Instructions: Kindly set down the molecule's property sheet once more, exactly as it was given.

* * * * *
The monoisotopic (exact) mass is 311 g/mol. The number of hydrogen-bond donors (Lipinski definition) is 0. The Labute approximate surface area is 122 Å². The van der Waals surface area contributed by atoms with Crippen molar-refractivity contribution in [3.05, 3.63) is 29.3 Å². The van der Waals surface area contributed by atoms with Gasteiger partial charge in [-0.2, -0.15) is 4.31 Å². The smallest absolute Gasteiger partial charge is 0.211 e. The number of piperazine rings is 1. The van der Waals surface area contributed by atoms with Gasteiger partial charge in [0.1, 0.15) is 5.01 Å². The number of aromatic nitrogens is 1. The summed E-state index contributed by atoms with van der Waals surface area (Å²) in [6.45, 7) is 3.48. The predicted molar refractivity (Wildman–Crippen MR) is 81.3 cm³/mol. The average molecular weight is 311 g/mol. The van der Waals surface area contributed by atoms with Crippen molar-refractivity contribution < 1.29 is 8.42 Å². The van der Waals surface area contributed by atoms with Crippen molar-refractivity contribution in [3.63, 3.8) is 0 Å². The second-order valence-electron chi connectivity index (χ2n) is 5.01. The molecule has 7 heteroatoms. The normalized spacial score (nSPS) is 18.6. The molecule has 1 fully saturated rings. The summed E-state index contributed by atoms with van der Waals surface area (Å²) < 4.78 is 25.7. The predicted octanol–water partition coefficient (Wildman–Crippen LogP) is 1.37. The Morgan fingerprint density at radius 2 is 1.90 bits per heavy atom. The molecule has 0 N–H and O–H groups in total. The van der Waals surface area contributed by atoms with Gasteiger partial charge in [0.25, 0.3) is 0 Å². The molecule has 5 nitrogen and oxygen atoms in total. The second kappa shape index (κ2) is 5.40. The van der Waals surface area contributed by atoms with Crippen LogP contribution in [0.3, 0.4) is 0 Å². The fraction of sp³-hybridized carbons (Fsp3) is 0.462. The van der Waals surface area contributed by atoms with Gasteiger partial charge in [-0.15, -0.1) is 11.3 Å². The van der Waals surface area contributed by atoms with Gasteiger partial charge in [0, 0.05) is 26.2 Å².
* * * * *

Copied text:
The monoisotopic (exact) mass is 311 g/mol. The number of hydrogen-bond donors (Lipinski definition) is 0. The Labute approximate surface area is 122 Å². The van der Waals surface area contributed by atoms with Crippen molar-refractivity contribution in [3.05, 3.63) is 29.3 Å². The van der Waals surface area contributed by atoms with Gasteiger partial charge in [-0.2, -0.15) is 4.31 Å². The smallest absolute Gasteiger partial charge is 0.211 e. The number of piperazine rings is 1. The van der Waals surface area contributed by atoms with Gasteiger partial charge in [0.1, 0.15) is 5.01 Å². The number of aromatic nitrogens is 1. The summed E-state index contributed by atoms with van der Waals surface area (Å²) in [6.45, 7) is 3.48. The predicted molar refractivity (Wildman–Crippen MR) is 81.3 cm³/mol. The average molecular weight is 311 g/mol. The van der Waals surface area contributed by atoms with Crippen molar-refractivity contribution < 1.29 is 8.42 Å². The van der Waals surface area contributed by atoms with Crippen molar-refractivity contribution in [3.63, 3.8) is 0 Å². The second-order valence-electron chi connectivity index (χ2n) is 5.01. The molecule has 7 heteroatoms. The normalized spacial score (nSPS) is 18.6. The molecule has 1 fully saturated rings. The summed E-state index contributed by atoms with van der Waals surface area (Å²) < 4.78 is 25.7. The predicted octanol–water partition coefficient (Wildman–Crippen LogP) is 1.37. The Morgan fingerprint density at radius 2 is 1.90 bits per heavy atom. The molecule has 0 N–H and O–H groups in total. The van der Waals surface area contributed by atoms with Gasteiger partial charge in [0.25, 0.3) is 0 Å². The molecule has 5 nitrogen and oxygen atoms in total. The second kappa shape index (κ2) is 5.40. The van der Waals surface area contributed by atoms with Crippen LogP contribution in [0.3, 0.4) is 0 Å². The fraction of sp³-hybridized carbons (Fsp3) is 0.462. The van der Waals surface area contributed by atoms with Gasteiger partial charge in [-0.15, -0.1) is 11.3 Å². The van der Waals surface area contributed by atoms with Gasteiger partial charge in [0, 0.05) is 26.2 Å².